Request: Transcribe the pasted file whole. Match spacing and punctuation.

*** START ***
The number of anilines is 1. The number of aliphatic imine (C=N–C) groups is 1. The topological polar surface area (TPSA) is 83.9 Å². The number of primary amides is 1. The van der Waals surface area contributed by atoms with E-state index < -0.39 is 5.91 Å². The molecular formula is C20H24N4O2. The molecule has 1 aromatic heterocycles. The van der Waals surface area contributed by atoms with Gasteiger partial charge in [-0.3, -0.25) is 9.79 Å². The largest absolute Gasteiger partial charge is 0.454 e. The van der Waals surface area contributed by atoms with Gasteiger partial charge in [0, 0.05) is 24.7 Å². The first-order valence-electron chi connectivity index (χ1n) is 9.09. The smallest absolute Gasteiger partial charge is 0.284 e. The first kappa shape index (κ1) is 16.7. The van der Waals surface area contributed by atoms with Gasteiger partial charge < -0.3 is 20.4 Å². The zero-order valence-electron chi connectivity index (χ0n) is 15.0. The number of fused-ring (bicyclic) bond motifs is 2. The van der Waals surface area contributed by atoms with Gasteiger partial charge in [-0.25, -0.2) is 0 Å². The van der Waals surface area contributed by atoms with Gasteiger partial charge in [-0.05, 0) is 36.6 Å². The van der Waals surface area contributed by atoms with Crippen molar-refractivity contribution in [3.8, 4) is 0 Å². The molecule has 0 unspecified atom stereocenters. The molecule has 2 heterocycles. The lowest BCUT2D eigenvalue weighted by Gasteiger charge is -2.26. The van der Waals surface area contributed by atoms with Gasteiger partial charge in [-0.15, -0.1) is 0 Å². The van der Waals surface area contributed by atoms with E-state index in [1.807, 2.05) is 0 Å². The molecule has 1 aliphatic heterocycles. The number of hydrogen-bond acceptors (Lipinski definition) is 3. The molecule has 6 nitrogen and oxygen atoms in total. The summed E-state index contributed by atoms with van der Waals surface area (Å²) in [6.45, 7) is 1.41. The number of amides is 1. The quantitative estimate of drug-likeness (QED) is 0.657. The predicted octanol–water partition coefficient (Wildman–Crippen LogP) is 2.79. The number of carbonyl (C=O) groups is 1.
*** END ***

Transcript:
The number of anilines is 1. The number of aliphatic imine (C=N–C) groups is 1. The topological polar surface area (TPSA) is 83.9 Å². The number of primary amides is 1. The van der Waals surface area contributed by atoms with E-state index < -0.39 is 5.91 Å². The molecular formula is C20H24N4O2. The molecule has 1 aromatic heterocycles. The van der Waals surface area contributed by atoms with Gasteiger partial charge in [-0.3, -0.25) is 9.79 Å². The largest absolute Gasteiger partial charge is 0.454 e. The van der Waals surface area contributed by atoms with Gasteiger partial charge in [0, 0.05) is 24.7 Å². The first-order valence-electron chi connectivity index (χ1n) is 9.09. The smallest absolute Gasteiger partial charge is 0.284 e. The first kappa shape index (κ1) is 16.7. The van der Waals surface area contributed by atoms with Gasteiger partial charge < -0.3 is 20.4 Å². The zero-order valence-electron chi connectivity index (χ0n) is 15.0. The number of fused-ring (bicyclic) bond motifs is 2. The van der Waals surface area contributed by atoms with Gasteiger partial charge in [-0.25, -0.2) is 0 Å². The van der Waals surface area contributed by atoms with Gasteiger partial charge in [-0.05, 0) is 36.6 Å². The van der Waals surface area contributed by atoms with Crippen molar-refractivity contribution in [3.8, 4) is 0 Å². The molecule has 0 unspecified atom stereocenters. The molecule has 2 heterocycles. The lowest BCUT2D eigenvalue weighted by Gasteiger charge is -2.26. The van der Waals surface area contributed by atoms with Gasteiger partial charge in [-0.15, -0.1) is 0 Å². The van der Waals surface area contributed by atoms with E-state index in [1.807, 2.05) is 0 Å². The molecule has 1 aliphatic heterocycles. The number of hydrogen-bond acceptors (Lipinski definition) is 3. The molecule has 6 nitrogen and oxygen atoms in total. The summed E-state index contributed by atoms with van der Waals surface area (Å²) in [6.45, 7) is 1.41. The number of amides is 1. The quantitative estimate of drug-likeness (QED) is 0.657. The predicted octanol–water partition coefficient (Wildman–Crippen LogP) is 2.79. The number of carbonyl (C=O) groups is 1.